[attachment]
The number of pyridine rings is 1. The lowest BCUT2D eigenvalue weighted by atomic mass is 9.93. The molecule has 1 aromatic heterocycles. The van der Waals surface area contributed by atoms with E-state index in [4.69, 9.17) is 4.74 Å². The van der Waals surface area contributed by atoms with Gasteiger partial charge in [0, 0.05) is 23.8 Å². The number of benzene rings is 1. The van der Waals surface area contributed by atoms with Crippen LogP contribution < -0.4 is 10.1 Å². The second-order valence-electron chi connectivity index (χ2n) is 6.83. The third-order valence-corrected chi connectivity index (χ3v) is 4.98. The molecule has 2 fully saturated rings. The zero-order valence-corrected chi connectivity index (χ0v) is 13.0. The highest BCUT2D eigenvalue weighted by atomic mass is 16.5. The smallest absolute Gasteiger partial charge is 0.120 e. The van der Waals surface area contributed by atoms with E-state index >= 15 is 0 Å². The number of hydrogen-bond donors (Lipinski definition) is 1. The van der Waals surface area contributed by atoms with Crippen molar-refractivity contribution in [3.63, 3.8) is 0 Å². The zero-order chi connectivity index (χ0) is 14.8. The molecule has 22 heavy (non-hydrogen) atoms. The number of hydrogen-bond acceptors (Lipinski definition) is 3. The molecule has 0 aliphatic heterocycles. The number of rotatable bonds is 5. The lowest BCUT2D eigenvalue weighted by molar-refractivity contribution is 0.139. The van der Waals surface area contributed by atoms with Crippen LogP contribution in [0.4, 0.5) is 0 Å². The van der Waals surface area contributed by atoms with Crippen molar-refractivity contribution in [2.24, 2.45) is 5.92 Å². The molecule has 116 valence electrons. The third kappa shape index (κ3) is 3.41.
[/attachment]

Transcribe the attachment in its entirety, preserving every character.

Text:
The number of pyridine rings is 1. The lowest BCUT2D eigenvalue weighted by atomic mass is 9.93. The molecule has 1 aromatic heterocycles. The van der Waals surface area contributed by atoms with E-state index in [4.69, 9.17) is 4.74 Å². The van der Waals surface area contributed by atoms with Gasteiger partial charge in [0, 0.05) is 23.8 Å². The number of benzene rings is 1. The van der Waals surface area contributed by atoms with Crippen LogP contribution < -0.4 is 10.1 Å². The second-order valence-electron chi connectivity index (χ2n) is 6.83. The third-order valence-corrected chi connectivity index (χ3v) is 4.98. The molecule has 2 fully saturated rings. The zero-order valence-corrected chi connectivity index (χ0v) is 13.0. The highest BCUT2D eigenvalue weighted by atomic mass is 16.5. The smallest absolute Gasteiger partial charge is 0.120 e. The van der Waals surface area contributed by atoms with E-state index >= 15 is 0 Å². The number of hydrogen-bond donors (Lipinski definition) is 1. The van der Waals surface area contributed by atoms with Crippen molar-refractivity contribution in [3.63, 3.8) is 0 Å². The zero-order chi connectivity index (χ0) is 14.8. The molecule has 22 heavy (non-hydrogen) atoms. The number of hydrogen-bond acceptors (Lipinski definition) is 3. The molecule has 0 aliphatic heterocycles. The number of rotatable bonds is 5. The lowest BCUT2D eigenvalue weighted by molar-refractivity contribution is 0.139. The van der Waals surface area contributed by atoms with Crippen LogP contribution in [0.4, 0.5) is 0 Å². The van der Waals surface area contributed by atoms with Crippen molar-refractivity contribution in [2.24, 2.45) is 5.92 Å². The molecule has 116 valence electrons. The third kappa shape index (κ3) is 3.41.